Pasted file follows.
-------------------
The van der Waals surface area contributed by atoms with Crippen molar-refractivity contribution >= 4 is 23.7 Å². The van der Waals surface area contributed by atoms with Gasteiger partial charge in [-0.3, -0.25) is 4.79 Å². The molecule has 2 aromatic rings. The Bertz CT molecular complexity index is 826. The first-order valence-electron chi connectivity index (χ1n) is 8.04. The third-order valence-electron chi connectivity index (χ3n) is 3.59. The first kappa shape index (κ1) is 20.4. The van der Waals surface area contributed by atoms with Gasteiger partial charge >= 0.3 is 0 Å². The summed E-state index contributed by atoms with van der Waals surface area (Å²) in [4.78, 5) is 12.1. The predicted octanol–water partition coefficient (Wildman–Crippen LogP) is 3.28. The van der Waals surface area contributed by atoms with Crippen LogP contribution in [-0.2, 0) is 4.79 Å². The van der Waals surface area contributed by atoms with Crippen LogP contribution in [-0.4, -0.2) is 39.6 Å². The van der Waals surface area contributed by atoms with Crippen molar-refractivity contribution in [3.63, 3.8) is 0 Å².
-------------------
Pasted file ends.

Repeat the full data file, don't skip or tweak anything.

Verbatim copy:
The van der Waals surface area contributed by atoms with Crippen molar-refractivity contribution >= 4 is 23.7 Å². The van der Waals surface area contributed by atoms with Gasteiger partial charge in [-0.3, -0.25) is 4.79 Å². The molecule has 2 aromatic rings. The Bertz CT molecular complexity index is 826. The first-order valence-electron chi connectivity index (χ1n) is 8.04. The third-order valence-electron chi connectivity index (χ3n) is 3.59. The first kappa shape index (κ1) is 20.4. The van der Waals surface area contributed by atoms with Gasteiger partial charge >= 0.3 is 0 Å². The summed E-state index contributed by atoms with van der Waals surface area (Å²) in [4.78, 5) is 12.1. The predicted octanol–water partition coefficient (Wildman–Crippen LogP) is 3.28. The van der Waals surface area contributed by atoms with Crippen LogP contribution in [-0.2, 0) is 4.79 Å². The van der Waals surface area contributed by atoms with Crippen LogP contribution in [-0.4, -0.2) is 39.6 Å². The van der Waals surface area contributed by atoms with Crippen molar-refractivity contribution in [3.63, 3.8) is 0 Å².